Chronic kidney disease (CKD) is a critical condition with considerable public health implications. The global mean (95%CI) CKD prevalence in five stages was 13.4% (11.7–15.1%) and stages 3–5 was 10.6% (9.2–12.2%) [1]. In 2014, the number of adult patients starting renal replacement therapy (RRT) in the UK was 7411 equating to an incidence rate of 115 pmp, compared with 109 pmp in 2013 [2]. There are a number of factors, which have to be taken into account when deciding the usage of RRT in patients suffering from advanced renal disease, such as evaluation of electrolyte and acid-base balance, intravascular volume, uraemia, dietary needs, haemodynamic status, urine output, and the pathology of the disease in each individual case. The benefits of RRT have to be compared with the possible hazards of surgical intervention, such as bleeding caused by anticoagulants, as well as all types of complications that accompany the central venous access. Many patients with chronic kidney disease are still unknown, because the serum creatinine fails to identify decreasing kidney function, especially in women and old individuals [3, 4]. According to the Quality and Outcomes Framework, the diagnosis of chronic kidney disease and improvement of treatments will be mediated by the introduction of estimated glomerular filtration rate (eGFR) reporting, as well as by the preservation of patient records required of all the UK general practitioners [5].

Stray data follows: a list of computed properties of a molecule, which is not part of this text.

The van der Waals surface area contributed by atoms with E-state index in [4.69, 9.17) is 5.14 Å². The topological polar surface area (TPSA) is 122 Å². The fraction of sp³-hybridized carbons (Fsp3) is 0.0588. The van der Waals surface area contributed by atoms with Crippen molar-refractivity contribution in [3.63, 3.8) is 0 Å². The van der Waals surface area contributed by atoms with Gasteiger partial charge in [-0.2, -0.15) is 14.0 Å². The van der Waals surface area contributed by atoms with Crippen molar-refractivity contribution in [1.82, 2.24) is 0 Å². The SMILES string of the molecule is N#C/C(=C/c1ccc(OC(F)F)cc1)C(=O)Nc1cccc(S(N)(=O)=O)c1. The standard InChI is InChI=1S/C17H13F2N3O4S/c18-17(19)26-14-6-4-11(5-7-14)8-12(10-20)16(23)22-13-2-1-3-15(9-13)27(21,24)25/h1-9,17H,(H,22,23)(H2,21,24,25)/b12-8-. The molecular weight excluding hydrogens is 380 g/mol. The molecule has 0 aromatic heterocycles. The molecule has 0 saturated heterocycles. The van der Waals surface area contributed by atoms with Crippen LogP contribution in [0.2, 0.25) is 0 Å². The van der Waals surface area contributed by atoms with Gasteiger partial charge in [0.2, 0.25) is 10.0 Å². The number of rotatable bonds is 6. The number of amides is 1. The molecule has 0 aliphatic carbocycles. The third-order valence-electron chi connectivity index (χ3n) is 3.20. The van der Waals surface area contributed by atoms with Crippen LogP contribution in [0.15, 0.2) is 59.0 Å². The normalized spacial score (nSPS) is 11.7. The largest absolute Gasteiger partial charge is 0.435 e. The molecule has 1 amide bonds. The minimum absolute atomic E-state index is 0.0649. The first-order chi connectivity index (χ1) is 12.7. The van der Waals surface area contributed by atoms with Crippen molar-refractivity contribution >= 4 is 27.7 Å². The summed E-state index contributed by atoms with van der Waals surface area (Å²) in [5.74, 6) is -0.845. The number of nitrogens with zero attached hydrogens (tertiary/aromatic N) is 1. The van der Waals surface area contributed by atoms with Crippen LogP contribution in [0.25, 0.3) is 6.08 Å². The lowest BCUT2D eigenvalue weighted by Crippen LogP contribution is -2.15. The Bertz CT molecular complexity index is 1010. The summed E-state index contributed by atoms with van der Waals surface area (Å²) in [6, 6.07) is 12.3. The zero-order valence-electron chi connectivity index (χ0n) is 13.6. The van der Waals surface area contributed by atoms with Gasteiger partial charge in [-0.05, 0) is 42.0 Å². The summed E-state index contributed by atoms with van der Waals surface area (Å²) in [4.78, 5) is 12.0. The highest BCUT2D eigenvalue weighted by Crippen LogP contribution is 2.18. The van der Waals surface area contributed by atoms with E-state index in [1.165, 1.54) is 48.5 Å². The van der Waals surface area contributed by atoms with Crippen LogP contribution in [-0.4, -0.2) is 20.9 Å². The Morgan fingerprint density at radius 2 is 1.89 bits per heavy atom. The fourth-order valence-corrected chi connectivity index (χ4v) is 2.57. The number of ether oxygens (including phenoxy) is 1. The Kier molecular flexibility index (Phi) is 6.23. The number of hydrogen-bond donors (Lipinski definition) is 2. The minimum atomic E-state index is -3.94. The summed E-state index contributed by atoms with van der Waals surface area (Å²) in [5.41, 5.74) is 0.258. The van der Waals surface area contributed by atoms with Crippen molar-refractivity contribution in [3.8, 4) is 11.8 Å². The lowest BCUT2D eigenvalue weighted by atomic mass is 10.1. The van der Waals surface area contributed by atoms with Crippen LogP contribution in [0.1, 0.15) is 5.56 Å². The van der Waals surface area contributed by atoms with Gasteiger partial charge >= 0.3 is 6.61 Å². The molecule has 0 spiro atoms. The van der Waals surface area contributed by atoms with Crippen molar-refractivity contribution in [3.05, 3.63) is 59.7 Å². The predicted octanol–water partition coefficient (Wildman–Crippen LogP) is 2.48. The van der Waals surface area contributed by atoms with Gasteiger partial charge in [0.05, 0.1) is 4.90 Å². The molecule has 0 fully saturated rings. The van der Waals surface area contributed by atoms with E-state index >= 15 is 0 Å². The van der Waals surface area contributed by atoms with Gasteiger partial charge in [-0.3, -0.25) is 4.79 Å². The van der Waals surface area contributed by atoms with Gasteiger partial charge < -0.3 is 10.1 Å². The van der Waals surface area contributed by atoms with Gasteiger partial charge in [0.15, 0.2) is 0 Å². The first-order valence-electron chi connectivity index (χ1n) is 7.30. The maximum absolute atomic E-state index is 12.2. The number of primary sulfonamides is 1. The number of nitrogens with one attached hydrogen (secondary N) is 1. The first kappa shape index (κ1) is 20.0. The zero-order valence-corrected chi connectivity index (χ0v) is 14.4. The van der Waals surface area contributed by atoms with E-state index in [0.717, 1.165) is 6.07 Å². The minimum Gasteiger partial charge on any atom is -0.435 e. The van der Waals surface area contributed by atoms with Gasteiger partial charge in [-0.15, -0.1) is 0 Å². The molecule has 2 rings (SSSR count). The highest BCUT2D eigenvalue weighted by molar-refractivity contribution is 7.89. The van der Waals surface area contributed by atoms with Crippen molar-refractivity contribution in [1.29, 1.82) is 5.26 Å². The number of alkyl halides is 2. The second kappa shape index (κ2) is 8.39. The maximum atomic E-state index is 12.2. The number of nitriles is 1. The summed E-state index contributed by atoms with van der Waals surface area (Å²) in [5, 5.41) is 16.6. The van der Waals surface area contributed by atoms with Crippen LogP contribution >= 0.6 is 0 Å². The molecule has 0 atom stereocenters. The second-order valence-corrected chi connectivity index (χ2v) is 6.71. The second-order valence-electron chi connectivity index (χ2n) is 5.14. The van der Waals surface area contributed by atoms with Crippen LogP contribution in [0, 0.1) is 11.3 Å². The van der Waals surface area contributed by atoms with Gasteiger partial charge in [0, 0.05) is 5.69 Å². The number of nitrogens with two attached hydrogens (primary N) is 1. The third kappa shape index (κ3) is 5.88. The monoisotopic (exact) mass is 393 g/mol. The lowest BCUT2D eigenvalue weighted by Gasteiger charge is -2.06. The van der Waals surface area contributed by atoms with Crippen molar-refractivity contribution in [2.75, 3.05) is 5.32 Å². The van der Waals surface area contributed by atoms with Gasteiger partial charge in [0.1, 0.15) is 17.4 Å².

Dialysis and transplantation provide alternative ways of taking over the work of advanced renal disease patients. The most efficient form of therapy for advanced renal disease patients is a kidney transplant. However, haemodialysis is the next best option. The efficiency of haemodialysis treatment relies on a functional status of vascular access (VA). According to the National Institute for Health and Clinical Excellence Guidelines [6], VA and its related problems represent the main factors that determine a rise in the rate of incidence of the disease among haemodialysis patients and, consequently, a rise in the healthcare expenses. To ensure that the dialysis therapy can be efficiently undertaken, all patients need a fully developed fistula that is appropriate for the process of cannulation. Arteriovenous fistula (AVF) is the most efficient method, as it has a low risk of infection and mortality, and can ensure long-term functional access [7, 8]. Unfortunately, significant numbers of AVF fail to develop sufficiently prior to their use for haemodialysis due to either lack of vessel maturation or spontaneous thrombosis [9].